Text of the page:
How often you’ll need to reseal your concrete depends on factors like the weather and how much vehicle/foot traffic it receives. But generally speaking, you’ll need to reapply acrylic-resin sealers roughly every two years, while penetrating sealers can last for five to 10 years, experts note.
Either way, sealing concrete is a fairly easy DIY project; all you need is a reputable sealing product and a paint roller with a ¾-inch nap. The cost of sealant will vary by locale, but typically runs between 15 to 25 cents per square foot.
2. Keep It Clean
Oils and other chemical stains not only look bad, they can eventually lead to concrete deterioration. Moreover, because concrete is porous, it’s best to clean stains quickly, before the material can seep into the concrete.
Here’s where ACID Magic® from Certol International steps in. For rust, scale, mineral build-up, mildew stains and other stains—even efflorescence—this eco-friendly yet still powerful form of muriatic acid, an intense cleaning agent, is your new BFF when it comes to cleaning concrete.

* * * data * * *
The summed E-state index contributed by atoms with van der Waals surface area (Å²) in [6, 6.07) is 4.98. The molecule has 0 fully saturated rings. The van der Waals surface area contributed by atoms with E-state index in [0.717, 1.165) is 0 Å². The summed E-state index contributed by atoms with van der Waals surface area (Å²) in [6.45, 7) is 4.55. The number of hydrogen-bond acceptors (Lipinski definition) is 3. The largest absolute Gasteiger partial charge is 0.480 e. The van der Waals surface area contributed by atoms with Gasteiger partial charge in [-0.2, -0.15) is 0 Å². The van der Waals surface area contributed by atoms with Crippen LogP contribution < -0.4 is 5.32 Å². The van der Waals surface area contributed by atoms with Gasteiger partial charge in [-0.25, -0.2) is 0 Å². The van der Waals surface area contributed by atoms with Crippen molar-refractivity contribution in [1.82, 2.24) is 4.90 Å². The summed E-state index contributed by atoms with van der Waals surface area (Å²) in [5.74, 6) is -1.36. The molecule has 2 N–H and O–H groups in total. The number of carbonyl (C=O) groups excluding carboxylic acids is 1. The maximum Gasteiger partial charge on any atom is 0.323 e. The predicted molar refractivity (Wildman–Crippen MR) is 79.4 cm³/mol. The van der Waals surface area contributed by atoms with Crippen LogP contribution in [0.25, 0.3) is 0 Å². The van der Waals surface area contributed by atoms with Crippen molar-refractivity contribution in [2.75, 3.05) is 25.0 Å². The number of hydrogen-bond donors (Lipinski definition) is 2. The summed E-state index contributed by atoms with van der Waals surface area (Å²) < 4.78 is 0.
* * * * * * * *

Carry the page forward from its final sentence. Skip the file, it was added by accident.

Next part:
ACID Magic is a safer alternative to standard muriatic acid and a one-for-one replacement. Better yet, it generates up to 90 percent less fumes, which makes it easy to use indoors (with proper ventilation, of course). Furthermore, thanks to buffering agents, it won’t burn intact skin. (But you should still wear gloves and eye protection while using it.)
For more information about how to clean with ACID Magic, please click here.
via ACID Magic
3. Avoid Deicing Chemicals